Its emphasis is on the plight of workers in countries like Bangladesh. Moreover, the documentary points out that western consumer societies’ consumption patterns are wasteful and ultimately meaningless. Buying lots of T-shirts does not lead to true happiness.
The DVD I have is the short version of 40 minutes, which was produced for use in schools in Austria and Switzerland. My son found it interesting, so it apparently reaches its target group. Nonetheless, I am not comfortable with the idea of it shaping masses of youngsters’ understanding of globalisation because it paints a distorted picture. The distortions are subtle, but they matter.
First of all, the film suggests that garments factories make their workers poor. This claim is wrong. The truth is that the companies keep them poor. The people concerned are desperately poor to begin with. They typically have little education and lack any kind of opportunities. Indeed, to many, working in the garment industry is an opportunity because it makes them slightly better off than they would otherwise be. Masses of young rural women would like to find a job in textiles production, and one of them will happily step in for any worker who quits. This is why the bargaining power of the workers is so small.
I absolutely agree with Andrew Morgan, the documentary’s director, that the exploitation of workers is unacceptable. Unlike him, however, I think it needs to be seen in the context of the overarching poverty that affects Bangladesh.
A second distortion is that Morgan makes his audience believe that disasters like the collapse of the Rana Plaza building, in which many workers were killed, happen all the time. This is not so, but even though the big accidents are rare, they indeed happen far too often. The point is that they should not happen at all because they are easy to avoid. All it would take is to adhere to international safety standards. That said, collapsing buildings and devastating fires are not what mark workers’ daily lives.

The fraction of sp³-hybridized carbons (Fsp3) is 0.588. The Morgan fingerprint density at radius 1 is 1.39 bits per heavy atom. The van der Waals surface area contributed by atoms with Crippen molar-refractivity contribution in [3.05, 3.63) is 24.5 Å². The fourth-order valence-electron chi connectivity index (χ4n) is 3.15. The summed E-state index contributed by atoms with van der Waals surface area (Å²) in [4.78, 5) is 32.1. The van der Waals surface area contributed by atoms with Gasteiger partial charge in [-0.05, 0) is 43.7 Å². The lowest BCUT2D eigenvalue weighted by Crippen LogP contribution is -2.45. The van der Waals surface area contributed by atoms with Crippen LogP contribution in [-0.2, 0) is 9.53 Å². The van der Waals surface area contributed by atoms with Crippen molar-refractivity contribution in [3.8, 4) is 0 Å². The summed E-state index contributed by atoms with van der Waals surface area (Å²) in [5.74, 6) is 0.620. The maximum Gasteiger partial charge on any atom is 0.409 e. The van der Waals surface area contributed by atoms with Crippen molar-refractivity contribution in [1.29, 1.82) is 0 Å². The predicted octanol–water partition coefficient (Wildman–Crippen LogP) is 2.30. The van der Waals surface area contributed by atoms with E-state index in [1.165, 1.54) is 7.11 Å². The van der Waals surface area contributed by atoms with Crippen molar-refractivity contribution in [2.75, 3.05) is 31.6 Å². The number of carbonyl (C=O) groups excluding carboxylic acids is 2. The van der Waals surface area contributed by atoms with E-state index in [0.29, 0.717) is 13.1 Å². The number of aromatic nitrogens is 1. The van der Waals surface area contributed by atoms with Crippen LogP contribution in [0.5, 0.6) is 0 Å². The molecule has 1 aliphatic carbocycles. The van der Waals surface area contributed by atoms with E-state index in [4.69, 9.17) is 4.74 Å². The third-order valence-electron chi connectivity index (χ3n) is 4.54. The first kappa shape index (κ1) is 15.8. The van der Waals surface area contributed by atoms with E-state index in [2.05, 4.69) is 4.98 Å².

Seen in context, garment production is not very dangerous. If staff members did not have a job in a factory, many of them would probably have to eke out a living in marginal agriculture, which is probably more accident prone than garment-factory life. Poisonous snakes are common in Bangladesh’s rural areas, but not on the factory floors. No one twists her ancle or breaks her leg trying to catch a run-away cow in a garment production facility.
To most Bangladeshis, these things are obvious. To most Europeans and North Americans, they are not. A good educational movie should make people aware of this difference.
In the rich world, people tend to believe that the workers in the garment factories are the poorest of the poor. Things are actually much worse. By Bangladeshi standards, garment workers constitute the lower middle class. Many of them support poorer relatives in the villages. Focusing only on one sector of a country’s economy does not result in a clear picture of just how huge development challenges really are. To some African observers, Bangladesh is not a living hell, but rather a model that should be copied.
Perspectives differ depending on where one is from and what kind of standards one is used to. In the contextg of global development, one needs to pay attention to the grass roots reality of developing countries. I haven’t seen the full documentary, which is more than twice as long, and perhaps it does a better job of conveying nuances. The short version, however, does not teach high-school kids the right lessons.